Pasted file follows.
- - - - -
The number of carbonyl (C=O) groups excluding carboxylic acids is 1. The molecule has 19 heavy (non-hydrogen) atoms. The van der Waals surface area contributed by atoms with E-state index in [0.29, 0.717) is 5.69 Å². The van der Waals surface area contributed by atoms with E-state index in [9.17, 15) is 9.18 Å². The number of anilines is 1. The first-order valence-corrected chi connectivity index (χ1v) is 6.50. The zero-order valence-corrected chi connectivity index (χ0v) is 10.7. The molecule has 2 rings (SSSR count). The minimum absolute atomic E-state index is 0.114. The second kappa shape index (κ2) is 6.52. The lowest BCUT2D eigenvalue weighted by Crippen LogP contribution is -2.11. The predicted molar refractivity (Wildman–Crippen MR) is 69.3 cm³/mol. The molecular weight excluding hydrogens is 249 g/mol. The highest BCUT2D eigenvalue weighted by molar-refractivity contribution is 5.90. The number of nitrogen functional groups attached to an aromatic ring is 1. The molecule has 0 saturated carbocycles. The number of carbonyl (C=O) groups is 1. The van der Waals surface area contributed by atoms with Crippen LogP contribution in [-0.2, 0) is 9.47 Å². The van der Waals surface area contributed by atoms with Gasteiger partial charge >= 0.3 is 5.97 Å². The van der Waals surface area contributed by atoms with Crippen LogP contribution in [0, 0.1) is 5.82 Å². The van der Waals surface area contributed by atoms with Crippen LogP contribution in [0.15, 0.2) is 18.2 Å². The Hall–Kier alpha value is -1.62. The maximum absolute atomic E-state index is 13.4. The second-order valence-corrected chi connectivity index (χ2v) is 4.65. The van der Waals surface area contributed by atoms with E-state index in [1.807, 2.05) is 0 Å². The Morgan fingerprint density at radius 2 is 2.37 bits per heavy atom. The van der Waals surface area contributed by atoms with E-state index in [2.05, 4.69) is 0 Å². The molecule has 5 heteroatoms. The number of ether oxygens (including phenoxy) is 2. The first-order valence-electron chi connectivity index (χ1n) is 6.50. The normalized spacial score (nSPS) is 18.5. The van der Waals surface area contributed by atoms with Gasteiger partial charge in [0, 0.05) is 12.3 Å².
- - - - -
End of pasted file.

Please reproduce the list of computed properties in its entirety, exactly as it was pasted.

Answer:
The number of carbonyl (C=O) groups excluding carboxylic acids is 1. The molecule has 19 heavy (non-hydrogen) atoms. The van der Waals surface area contributed by atoms with E-state index in [0.29, 0.717) is 5.69 Å². The van der Waals surface area contributed by atoms with E-state index in [9.17, 15) is 9.18 Å². The number of anilines is 1. The first-order valence-corrected chi connectivity index (χ1v) is 6.50. The zero-order valence-corrected chi connectivity index (χ0v) is 10.7. The molecule has 2 rings (SSSR count). The minimum absolute atomic E-state index is 0.114. The second kappa shape index (κ2) is 6.52. The lowest BCUT2D eigenvalue weighted by Crippen LogP contribution is -2.11. The predicted molar refractivity (Wildman–Crippen MR) is 69.3 cm³/mol. The molecular weight excluding hydrogens is 249 g/mol. The highest BCUT2D eigenvalue weighted by molar-refractivity contribution is 5.90. The number of nitrogen functional groups attached to an aromatic ring is 1. The molecule has 0 saturated carbocycles. The number of carbonyl (C=O) groups is 1. The van der Waals surface area contributed by atoms with Crippen LogP contribution in [-0.2, 0) is 9.47 Å². The van der Waals surface area contributed by atoms with Gasteiger partial charge >= 0.3 is 5.97 Å². The van der Waals surface area contributed by atoms with Crippen LogP contribution in [0, 0.1) is 5.82 Å². The van der Waals surface area contributed by atoms with Crippen LogP contribution in [0.15, 0.2) is 18.2 Å². The Hall–Kier alpha value is -1.62. The maximum absolute atomic E-state index is 13.4. The second-order valence-corrected chi connectivity index (χ2v) is 4.65. The van der Waals surface area contributed by atoms with E-state index in [1.807, 2.05) is 0 Å². The Morgan fingerprint density at radius 2 is 2.37 bits per heavy atom. The van der Waals surface area contributed by atoms with E-state index in [2.05, 4.69) is 0 Å². The molecule has 5 heteroatoms. The number of ether oxygens (including phenoxy) is 2. The first-order valence-electron chi connectivity index (χ1n) is 6.50. The normalized spacial score (nSPS) is 18.5. The van der Waals surface area contributed by atoms with Gasteiger partial charge in [0, 0.05) is 12.3 Å².